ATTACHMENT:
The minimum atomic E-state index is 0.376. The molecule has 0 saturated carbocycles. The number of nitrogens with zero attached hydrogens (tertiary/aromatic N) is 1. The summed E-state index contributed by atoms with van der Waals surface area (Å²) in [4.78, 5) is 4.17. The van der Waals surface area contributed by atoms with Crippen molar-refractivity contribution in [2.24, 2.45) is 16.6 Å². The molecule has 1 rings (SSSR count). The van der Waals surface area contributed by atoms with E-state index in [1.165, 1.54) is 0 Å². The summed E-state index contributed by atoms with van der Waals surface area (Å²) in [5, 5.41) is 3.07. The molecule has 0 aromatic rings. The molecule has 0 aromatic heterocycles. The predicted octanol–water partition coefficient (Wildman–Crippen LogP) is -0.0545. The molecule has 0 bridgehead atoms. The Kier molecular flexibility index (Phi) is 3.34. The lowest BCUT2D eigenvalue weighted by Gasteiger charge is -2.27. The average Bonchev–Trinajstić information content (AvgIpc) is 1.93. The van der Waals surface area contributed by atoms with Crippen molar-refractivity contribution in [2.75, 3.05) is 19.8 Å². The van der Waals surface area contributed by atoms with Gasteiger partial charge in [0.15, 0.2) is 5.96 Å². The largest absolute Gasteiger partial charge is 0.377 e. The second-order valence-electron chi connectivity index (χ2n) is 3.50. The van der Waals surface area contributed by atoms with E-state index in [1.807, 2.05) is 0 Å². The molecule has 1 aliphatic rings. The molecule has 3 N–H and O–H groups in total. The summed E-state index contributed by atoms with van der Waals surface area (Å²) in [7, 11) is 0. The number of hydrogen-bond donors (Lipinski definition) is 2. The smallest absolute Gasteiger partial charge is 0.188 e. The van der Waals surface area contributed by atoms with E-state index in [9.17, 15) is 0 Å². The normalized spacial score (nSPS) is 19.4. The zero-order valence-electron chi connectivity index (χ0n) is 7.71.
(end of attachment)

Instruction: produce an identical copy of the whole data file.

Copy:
The minimum atomic E-state index is 0.376. The molecule has 0 saturated carbocycles. The number of nitrogens with zero attached hydrogens (tertiary/aromatic N) is 1. The summed E-state index contributed by atoms with van der Waals surface area (Å²) in [4.78, 5) is 4.17. The van der Waals surface area contributed by atoms with Crippen molar-refractivity contribution in [2.24, 2.45) is 16.6 Å². The molecule has 1 rings (SSSR count). The van der Waals surface area contributed by atoms with E-state index in [1.165, 1.54) is 0 Å². The summed E-state index contributed by atoms with van der Waals surface area (Å²) in [5, 5.41) is 3.07. The molecule has 0 aromatic rings. The molecule has 0 aromatic heterocycles. The predicted octanol–water partition coefficient (Wildman–Crippen LogP) is -0.0545. The molecule has 0 bridgehead atoms. The Kier molecular flexibility index (Phi) is 3.34. The lowest BCUT2D eigenvalue weighted by Gasteiger charge is -2.27. The average Bonchev–Trinajstić information content (AvgIpc) is 1.93. The van der Waals surface area contributed by atoms with Crippen molar-refractivity contribution in [2.75, 3.05) is 19.8 Å². The van der Waals surface area contributed by atoms with Gasteiger partial charge in [0.15, 0.2) is 5.96 Å². The largest absolute Gasteiger partial charge is 0.377 e. The second-order valence-electron chi connectivity index (χ2n) is 3.50. The van der Waals surface area contributed by atoms with E-state index in [1.807, 2.05) is 0 Å². The molecule has 1 aliphatic rings. The molecule has 3 N–H and O–H groups in total. The summed E-state index contributed by atoms with van der Waals surface area (Å²) in [7, 11) is 0. The number of hydrogen-bond donors (Lipinski definition) is 2. The smallest absolute Gasteiger partial charge is 0.188 e. The van der Waals surface area contributed by atoms with E-state index in [9.17, 15) is 0 Å². The normalized spacial score (nSPS) is 19.4. The zero-order valence-electron chi connectivity index (χ0n) is 7.71.